- Category: Media -


10 professionals who will inspire you to work your dream job; Blavity Feature

My face for today.....unbothered! #IAMANIESIA  #fashion #beauty

According to Blavity, they say that Aniesia Williams is living every fashion blogger’s dream. "The lifestyle journalist and brand consultant is an example of a hardworking woman with her hands in a little bit of everything. Her hard work and obvious eye for the finer things earned her a seat in Vogue’s Influencer Network. The good folks over at Vogue trust her feedback on products, fashion collections, and the overall publication. It’s safe to say Williams has the juice." You can continue reading the article over at Blavity.


Hide & Seek: Why Some Companies Hide Being Black or Woman Owned: Madamenoire Feature


Some Black business owners are in hiding. It may seem like an odd thing to do when people are calling on one another to support Black businesses left and right, but some owners feel they will be more successful if their customers don’t know they are Black and that the company they patronize is Black owned. And there is some evidence that theory might be true. A 2014 Nielsen report on African-American buying habits found that 55 percent of Blacks with household incomes of at least $50,000 said they would buy or support a product if it was sold or supported by a person of color or minority-owned business. But only 20 percent of non-African Americans in the same income bracket would do the same. So it’s no wonder some people want to hide…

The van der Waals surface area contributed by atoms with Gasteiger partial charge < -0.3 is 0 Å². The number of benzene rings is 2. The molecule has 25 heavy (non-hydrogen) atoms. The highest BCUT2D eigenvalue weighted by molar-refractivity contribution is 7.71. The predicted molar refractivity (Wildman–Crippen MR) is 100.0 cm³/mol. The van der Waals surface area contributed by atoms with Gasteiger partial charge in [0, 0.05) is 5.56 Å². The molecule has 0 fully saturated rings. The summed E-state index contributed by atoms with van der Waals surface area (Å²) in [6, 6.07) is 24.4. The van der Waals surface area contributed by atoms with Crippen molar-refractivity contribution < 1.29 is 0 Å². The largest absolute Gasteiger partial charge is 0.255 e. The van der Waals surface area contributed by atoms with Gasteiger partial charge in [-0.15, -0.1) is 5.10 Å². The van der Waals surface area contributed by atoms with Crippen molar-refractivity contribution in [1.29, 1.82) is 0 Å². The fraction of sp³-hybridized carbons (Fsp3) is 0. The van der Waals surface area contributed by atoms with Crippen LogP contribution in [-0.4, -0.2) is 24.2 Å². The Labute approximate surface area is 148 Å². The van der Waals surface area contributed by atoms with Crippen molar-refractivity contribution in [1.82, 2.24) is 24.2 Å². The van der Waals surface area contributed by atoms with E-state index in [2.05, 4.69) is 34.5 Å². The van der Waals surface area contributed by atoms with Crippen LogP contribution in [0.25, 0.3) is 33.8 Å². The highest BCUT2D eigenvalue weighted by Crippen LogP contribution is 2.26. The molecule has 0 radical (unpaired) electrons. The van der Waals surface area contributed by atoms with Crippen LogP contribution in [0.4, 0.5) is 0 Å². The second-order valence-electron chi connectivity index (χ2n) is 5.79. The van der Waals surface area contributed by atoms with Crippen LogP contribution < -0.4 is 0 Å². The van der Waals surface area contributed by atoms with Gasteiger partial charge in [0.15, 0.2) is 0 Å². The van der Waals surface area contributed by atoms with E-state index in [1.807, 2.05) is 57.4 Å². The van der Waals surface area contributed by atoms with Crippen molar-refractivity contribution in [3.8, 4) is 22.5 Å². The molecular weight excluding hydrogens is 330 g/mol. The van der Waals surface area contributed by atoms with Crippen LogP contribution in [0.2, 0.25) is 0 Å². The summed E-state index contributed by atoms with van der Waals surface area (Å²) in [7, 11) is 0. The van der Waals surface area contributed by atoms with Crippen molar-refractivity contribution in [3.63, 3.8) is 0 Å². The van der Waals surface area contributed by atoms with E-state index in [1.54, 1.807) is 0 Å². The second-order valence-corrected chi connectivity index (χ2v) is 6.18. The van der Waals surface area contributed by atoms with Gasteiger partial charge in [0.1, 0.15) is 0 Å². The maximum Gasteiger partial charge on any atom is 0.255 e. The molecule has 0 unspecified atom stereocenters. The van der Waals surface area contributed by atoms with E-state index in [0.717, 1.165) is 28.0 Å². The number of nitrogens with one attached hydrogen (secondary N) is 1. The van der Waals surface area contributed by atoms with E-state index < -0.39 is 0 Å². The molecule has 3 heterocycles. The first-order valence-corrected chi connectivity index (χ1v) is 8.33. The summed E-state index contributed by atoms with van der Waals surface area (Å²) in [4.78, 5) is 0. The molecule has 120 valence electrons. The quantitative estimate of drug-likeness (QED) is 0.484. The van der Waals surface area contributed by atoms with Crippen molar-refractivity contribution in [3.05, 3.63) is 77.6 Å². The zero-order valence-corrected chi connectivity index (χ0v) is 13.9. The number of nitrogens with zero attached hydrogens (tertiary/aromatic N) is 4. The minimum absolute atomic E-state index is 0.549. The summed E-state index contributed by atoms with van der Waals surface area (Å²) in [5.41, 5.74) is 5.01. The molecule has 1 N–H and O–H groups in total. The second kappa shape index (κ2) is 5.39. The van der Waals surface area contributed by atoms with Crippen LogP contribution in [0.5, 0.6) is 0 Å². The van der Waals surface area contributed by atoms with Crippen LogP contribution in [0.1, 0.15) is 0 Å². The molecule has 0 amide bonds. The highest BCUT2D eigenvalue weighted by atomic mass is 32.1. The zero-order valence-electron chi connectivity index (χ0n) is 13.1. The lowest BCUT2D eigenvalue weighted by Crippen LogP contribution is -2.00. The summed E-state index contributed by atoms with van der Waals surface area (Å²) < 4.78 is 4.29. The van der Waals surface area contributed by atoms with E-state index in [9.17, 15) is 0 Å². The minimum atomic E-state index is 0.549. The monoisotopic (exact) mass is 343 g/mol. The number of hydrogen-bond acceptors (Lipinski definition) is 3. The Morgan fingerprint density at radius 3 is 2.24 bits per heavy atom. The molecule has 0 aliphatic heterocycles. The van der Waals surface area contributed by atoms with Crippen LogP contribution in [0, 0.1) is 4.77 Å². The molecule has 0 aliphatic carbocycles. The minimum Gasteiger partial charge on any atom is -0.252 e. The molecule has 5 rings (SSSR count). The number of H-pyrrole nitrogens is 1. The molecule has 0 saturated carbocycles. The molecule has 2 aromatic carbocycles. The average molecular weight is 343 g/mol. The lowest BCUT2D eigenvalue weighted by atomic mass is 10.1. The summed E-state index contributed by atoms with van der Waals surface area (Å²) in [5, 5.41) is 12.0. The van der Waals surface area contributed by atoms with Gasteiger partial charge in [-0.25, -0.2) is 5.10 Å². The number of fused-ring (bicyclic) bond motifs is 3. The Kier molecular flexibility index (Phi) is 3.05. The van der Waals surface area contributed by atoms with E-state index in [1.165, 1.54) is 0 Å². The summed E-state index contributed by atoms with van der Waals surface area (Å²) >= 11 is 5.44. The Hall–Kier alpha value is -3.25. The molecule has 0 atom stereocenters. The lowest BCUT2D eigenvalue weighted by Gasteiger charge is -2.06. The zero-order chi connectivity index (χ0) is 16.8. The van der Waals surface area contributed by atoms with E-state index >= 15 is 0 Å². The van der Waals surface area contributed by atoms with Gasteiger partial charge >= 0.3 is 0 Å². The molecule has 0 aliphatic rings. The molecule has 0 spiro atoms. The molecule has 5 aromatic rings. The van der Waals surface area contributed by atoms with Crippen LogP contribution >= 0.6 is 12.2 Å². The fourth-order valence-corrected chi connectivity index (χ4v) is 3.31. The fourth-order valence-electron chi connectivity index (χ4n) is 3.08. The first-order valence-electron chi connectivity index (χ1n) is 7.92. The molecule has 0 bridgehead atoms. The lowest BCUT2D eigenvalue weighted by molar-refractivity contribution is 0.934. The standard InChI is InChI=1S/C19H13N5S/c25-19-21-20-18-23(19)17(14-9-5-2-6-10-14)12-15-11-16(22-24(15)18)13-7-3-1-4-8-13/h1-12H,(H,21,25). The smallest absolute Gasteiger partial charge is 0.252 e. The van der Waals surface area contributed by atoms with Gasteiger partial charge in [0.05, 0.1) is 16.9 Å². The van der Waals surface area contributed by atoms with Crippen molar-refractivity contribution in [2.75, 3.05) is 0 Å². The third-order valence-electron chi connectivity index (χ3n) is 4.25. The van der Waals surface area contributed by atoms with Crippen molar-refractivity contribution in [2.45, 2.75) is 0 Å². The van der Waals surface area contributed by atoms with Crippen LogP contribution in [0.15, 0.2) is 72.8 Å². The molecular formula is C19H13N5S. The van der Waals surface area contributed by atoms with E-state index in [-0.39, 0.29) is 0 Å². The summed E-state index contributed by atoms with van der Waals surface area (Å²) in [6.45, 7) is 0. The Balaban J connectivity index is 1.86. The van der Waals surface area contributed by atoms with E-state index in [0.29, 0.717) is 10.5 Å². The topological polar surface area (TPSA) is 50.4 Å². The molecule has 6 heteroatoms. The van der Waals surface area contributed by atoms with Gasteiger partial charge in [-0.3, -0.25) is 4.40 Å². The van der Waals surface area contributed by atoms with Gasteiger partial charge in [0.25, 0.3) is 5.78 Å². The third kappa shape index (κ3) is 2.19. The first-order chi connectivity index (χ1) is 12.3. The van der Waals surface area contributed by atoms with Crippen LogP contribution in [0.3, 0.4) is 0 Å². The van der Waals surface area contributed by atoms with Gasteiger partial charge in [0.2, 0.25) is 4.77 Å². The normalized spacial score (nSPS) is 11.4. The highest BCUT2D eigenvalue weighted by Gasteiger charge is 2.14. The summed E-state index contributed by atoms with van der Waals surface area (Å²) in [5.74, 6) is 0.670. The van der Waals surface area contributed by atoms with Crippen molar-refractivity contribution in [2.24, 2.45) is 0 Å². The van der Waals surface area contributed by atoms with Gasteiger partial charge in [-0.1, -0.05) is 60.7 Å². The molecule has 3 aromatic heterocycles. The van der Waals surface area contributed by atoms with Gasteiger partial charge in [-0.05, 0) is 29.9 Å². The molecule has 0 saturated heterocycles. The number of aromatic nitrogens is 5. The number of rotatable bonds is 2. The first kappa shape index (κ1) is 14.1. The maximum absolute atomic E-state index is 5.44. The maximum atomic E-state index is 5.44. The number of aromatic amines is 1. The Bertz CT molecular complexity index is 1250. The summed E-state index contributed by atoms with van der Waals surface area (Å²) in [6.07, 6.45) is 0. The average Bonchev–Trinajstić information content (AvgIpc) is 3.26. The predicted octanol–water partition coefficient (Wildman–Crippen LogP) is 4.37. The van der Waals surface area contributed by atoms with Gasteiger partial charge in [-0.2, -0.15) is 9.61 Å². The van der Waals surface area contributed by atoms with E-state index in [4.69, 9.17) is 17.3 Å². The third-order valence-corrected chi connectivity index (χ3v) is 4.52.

Black Women and Imposter Syndrome: What it is, How to Overcome It: MadameNoire Feature

Ever feel like a fraud on the job? That someone, someday will find out you really don’t know what you’re doing? If you have nagging doubts about your skills more often that not, you could be suffering from what’s called impostor syndrome. According to most definitions, impostor syndrome is when you have persistent feelings of inadequacy, even when you have proof of the opposite. It is highlighted by chronic self-doubt and feelings of “intellectual fraudulence.” Unfortunately, quite a few African-American women deal with imposter syndrome, especially if they work in a homogeneous workplace where they are the odd woman out. And when you consider women of color comprise just 5 percent of managerial and professional positions in the workforce, according to American Progress and Catalyst, impostor syndrome is a real possibility. “Impostor syndrome is…